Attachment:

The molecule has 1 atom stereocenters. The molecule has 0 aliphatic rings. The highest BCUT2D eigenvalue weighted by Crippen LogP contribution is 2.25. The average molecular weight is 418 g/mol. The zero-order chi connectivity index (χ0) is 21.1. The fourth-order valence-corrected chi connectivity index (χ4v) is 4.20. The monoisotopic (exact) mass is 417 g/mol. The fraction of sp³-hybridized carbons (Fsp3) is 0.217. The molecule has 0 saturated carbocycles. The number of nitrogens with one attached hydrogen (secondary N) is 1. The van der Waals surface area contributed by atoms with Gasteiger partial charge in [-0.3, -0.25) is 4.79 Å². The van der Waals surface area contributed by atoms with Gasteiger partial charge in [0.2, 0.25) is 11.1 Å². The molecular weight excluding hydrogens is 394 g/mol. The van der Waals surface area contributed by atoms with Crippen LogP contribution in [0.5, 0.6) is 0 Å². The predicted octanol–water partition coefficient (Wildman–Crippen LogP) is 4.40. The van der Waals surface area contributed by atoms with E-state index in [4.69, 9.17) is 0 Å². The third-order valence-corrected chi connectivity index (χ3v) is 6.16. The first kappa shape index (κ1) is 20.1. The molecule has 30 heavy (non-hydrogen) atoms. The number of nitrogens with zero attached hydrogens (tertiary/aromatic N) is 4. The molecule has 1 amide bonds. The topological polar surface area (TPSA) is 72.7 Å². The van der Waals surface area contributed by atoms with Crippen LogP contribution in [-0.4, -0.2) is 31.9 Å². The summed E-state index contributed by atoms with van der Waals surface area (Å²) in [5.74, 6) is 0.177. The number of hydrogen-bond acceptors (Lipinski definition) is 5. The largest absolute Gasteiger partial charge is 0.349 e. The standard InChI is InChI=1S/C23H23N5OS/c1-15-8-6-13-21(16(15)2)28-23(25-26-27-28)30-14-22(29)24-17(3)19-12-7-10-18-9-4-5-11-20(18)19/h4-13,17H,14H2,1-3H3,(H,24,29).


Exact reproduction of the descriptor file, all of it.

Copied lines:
The molecule has 1 atom stereocenters. The molecule has 0 aliphatic rings. The highest BCUT2D eigenvalue weighted by Crippen LogP contribution is 2.25. The average molecular weight is 418 g/mol. The zero-order chi connectivity index (χ0) is 21.1. The fourth-order valence-corrected chi connectivity index (χ4v) is 4.20. The monoisotopic (exact) mass is 417 g/mol. The fraction of sp³-hybridized carbons (Fsp3) is 0.217. The molecule has 0 saturated carbocycles. The number of nitrogens with one attached hydrogen (secondary N) is 1. The van der Waals surface area contributed by atoms with Gasteiger partial charge in [-0.3, -0.25) is 4.79 Å². The van der Waals surface area contributed by atoms with Gasteiger partial charge in [0.2, 0.25) is 11.1 Å². The molecular weight excluding hydrogens is 394 g/mol. The van der Waals surface area contributed by atoms with Crippen LogP contribution in [0.5, 0.6) is 0 Å². The predicted octanol–water partition coefficient (Wildman–Crippen LogP) is 4.40. The van der Waals surface area contributed by atoms with E-state index in [4.69, 9.17) is 0 Å². The third-order valence-corrected chi connectivity index (χ3v) is 6.16. The first kappa shape index (κ1) is 20.1. The molecule has 30 heavy (non-hydrogen) atoms. The number of nitrogens with zero attached hydrogens (tertiary/aromatic N) is 4. The molecule has 1 amide bonds. The topological polar surface area (TPSA) is 72.7 Å². The van der Waals surface area contributed by atoms with Crippen LogP contribution in [-0.4, -0.2) is 31.9 Å². The summed E-state index contributed by atoms with van der Waals surface area (Å²) in [5.74, 6) is 0.177. The number of hydrogen-bond acceptors (Lipinski definition) is 5. The largest absolute Gasteiger partial charge is 0.349 e. The standard InChI is InChI=1S/C23H23N5OS/c1-15-8-6-13-21(16(15)2)28-23(25-26-27-28)30-14-22(29)24-17(3)19-12-7-10-18-9-4-5-11-20(18)19/h4-13,17H,14H2,1-3H3,(H,24,29).